Ultralow-intensity near infrared light synchronously activated collaborative chemo/photothermal/photodynamic therapy†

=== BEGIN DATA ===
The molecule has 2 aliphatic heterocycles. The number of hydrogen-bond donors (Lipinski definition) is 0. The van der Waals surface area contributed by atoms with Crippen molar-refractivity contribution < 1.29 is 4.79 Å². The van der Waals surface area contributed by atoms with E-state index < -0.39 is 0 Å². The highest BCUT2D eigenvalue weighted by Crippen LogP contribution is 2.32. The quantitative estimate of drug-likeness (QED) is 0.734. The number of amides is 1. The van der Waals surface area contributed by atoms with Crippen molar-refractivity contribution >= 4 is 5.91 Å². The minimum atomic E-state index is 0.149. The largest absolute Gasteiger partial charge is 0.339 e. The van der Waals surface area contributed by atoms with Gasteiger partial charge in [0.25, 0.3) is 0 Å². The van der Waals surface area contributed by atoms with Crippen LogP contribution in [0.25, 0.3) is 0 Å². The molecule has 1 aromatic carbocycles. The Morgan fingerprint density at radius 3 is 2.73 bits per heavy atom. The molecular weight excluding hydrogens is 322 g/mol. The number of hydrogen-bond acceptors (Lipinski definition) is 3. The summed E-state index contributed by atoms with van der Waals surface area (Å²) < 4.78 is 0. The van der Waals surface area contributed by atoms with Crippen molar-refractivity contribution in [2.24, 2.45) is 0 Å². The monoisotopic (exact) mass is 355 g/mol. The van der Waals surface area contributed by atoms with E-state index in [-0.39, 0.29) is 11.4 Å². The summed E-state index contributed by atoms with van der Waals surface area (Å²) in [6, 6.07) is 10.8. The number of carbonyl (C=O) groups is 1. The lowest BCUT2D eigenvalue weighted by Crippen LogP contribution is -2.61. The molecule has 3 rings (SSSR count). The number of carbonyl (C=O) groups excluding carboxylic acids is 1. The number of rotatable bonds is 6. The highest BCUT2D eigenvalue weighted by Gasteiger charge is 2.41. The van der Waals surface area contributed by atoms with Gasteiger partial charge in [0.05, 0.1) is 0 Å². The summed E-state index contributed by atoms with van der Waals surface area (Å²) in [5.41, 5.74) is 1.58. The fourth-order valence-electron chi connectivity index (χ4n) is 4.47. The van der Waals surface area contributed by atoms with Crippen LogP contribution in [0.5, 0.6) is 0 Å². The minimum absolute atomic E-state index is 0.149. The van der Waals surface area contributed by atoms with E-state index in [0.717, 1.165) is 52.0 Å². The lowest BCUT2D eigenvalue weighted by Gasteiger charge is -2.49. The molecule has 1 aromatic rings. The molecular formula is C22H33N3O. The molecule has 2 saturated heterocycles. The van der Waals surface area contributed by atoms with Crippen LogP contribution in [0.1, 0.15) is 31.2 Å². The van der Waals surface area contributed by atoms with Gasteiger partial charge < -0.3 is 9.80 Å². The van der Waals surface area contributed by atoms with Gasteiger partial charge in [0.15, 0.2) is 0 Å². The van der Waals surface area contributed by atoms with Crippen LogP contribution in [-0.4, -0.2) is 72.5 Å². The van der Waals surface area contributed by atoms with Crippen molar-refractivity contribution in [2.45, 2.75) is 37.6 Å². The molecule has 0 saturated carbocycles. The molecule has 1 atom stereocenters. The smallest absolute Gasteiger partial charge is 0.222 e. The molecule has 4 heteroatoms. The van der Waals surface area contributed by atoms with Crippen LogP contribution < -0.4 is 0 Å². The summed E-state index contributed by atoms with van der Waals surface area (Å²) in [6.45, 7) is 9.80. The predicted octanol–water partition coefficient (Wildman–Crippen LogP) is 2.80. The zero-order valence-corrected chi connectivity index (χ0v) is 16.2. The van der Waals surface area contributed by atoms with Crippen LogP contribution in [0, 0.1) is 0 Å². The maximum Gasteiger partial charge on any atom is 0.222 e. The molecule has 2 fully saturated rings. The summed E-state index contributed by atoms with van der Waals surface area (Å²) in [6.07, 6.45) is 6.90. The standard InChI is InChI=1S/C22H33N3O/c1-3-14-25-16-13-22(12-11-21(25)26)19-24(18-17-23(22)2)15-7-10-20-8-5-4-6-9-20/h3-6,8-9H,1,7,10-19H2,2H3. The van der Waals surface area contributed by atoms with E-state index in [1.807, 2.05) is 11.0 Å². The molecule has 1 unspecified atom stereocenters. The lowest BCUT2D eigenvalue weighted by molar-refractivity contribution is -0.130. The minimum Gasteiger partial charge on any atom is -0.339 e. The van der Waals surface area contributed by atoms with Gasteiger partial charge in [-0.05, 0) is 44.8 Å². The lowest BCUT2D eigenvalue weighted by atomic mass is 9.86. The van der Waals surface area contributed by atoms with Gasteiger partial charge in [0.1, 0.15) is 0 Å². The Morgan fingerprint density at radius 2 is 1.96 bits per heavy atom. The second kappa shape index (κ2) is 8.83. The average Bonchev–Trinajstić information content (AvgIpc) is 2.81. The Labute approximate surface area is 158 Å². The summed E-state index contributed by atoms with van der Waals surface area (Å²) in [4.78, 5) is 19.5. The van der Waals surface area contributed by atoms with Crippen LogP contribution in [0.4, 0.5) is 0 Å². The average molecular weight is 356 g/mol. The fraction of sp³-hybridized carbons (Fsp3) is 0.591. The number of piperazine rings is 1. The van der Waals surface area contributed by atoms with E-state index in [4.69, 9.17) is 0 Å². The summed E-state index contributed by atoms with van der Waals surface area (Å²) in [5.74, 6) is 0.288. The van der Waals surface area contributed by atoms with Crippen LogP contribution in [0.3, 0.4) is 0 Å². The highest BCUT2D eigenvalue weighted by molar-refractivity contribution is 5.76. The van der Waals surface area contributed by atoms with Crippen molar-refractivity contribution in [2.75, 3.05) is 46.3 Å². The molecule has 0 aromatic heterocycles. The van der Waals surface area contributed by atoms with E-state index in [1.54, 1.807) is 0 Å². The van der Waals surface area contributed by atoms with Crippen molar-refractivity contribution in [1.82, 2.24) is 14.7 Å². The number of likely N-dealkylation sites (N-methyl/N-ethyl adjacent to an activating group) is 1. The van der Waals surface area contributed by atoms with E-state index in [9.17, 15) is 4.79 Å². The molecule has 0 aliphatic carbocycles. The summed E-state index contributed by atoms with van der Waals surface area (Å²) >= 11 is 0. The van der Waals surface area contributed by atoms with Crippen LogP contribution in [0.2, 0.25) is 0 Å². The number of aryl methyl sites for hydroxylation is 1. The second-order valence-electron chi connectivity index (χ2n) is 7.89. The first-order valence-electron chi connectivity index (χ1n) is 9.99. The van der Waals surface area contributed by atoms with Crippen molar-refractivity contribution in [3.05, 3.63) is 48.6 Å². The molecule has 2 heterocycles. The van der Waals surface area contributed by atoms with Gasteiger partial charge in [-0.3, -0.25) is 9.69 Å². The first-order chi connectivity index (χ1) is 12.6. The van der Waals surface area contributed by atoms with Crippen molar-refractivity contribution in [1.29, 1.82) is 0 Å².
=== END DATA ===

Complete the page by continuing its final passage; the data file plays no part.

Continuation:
Although combined chemotherapy (Chemo), photothermal (PTT) and photodynamic (PDT) in cancer therapy has drawn significant attention due to its superior anticancer ability, the required high intensity of irradiation results in serious photo-toxicity to healthy neighboring cells, and thus limits its biomedical applications. Herein, we developed an ultralow-intensity near infrared (NIR) light synchronously activated collaborative Chemo/PTT/PDT nanoplatform. The nanoplatform is composed of a highly emissive upconversion (UC) core, chlorin e6 (Ce6) photosensitizer and the anticancer drug doxorubicin hydrochloride (DOX) co-loaded in a mesoporous silica (MS) shell, and polyethylene glycol-modified graphene (PGO) acts as both the photothermal reagent and smart switch for promoted drug release. Upon 808 nm NIR light exposure with ultralow intensity (0.25 W cm−2), which is below the maximum permissible exposure (MPE, 0.33 W cm−2) for skin, the mild hyperpyrexia of PGO induced both cancer cell irreversible death for PTT and greatly promoted drug release for enhanced Chemo. On the other hand, the upconverted 660 nm light from UC activated Ce6 to generate reactive oxygen species for PDT, while the upconverted 540 nm light from UC could be employed for visualizing the treatment process. The in vitro and in vivo anticancer experiments demonstrate that the ultralow-intensity NIR light synchronously activated Chemo/PTT/PDT nanoplatform exhibits remarkable therapeutic efficacy with minimal photodamage.